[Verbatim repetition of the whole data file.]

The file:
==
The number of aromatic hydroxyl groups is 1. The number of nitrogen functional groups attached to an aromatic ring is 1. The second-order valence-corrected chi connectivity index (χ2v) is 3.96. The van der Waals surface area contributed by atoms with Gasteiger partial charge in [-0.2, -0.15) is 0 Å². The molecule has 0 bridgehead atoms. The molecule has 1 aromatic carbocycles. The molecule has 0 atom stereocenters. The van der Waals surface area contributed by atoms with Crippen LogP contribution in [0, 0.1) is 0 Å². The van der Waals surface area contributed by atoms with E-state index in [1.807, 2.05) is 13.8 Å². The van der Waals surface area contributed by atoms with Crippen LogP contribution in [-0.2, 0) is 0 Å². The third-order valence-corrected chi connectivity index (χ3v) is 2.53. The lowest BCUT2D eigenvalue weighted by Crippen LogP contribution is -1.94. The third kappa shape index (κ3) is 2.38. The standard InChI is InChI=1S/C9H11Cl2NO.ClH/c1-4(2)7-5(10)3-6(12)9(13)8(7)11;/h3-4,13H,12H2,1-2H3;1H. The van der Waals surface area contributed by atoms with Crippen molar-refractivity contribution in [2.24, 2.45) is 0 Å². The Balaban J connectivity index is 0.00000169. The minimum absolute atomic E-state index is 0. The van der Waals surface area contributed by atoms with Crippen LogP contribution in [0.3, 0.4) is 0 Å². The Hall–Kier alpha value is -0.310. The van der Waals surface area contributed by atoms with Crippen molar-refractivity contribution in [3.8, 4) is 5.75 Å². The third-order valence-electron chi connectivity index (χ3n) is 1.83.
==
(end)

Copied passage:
The number of aromatic hydroxyl groups is 1. The number of nitrogen functional groups attached to an aromatic ring is 1. The second-order valence-corrected chi connectivity index (χ2v) is 3.96. The van der Waals surface area contributed by atoms with Gasteiger partial charge in [-0.2, -0.15) is 0 Å². The molecule has 0 bridgehead atoms. The molecule has 1 aromatic carbocycles. The molecule has 0 atom stereocenters. The van der Waals surface area contributed by atoms with Crippen LogP contribution in [0, 0.1) is 0 Å². The van der Waals surface area contributed by atoms with E-state index in [1.807, 2.05) is 13.8 Å². The van der Waals surface area contributed by atoms with Crippen LogP contribution in [-0.2, 0) is 0 Å². The third-order valence-corrected chi connectivity index (χ3v) is 2.53. The lowest BCUT2D eigenvalue weighted by Crippen LogP contribution is -1.94. The third kappa shape index (κ3) is 2.38. The standard InChI is InChI=1S/C9H11Cl2NO.ClH/c1-4(2)7-5(10)3-6(12)9(13)8(7)11;/h3-4,13H,12H2,1-2H3;1H. The van der Waals surface area contributed by atoms with Crippen molar-refractivity contribution in [2.24, 2.45) is 0 Å². The Balaban J connectivity index is 0.00000169. The minimum absolute atomic E-state index is 0. The van der Waals surface area contributed by atoms with Crippen LogP contribution in [0.3, 0.4) is 0 Å². The Hall–Kier alpha value is -0.310. The van der Waals surface area contributed by atoms with Crippen molar-refractivity contribution in [3.8, 4) is 5.75 Å². The third-order valence-electron chi connectivity index (χ3n) is 1.83.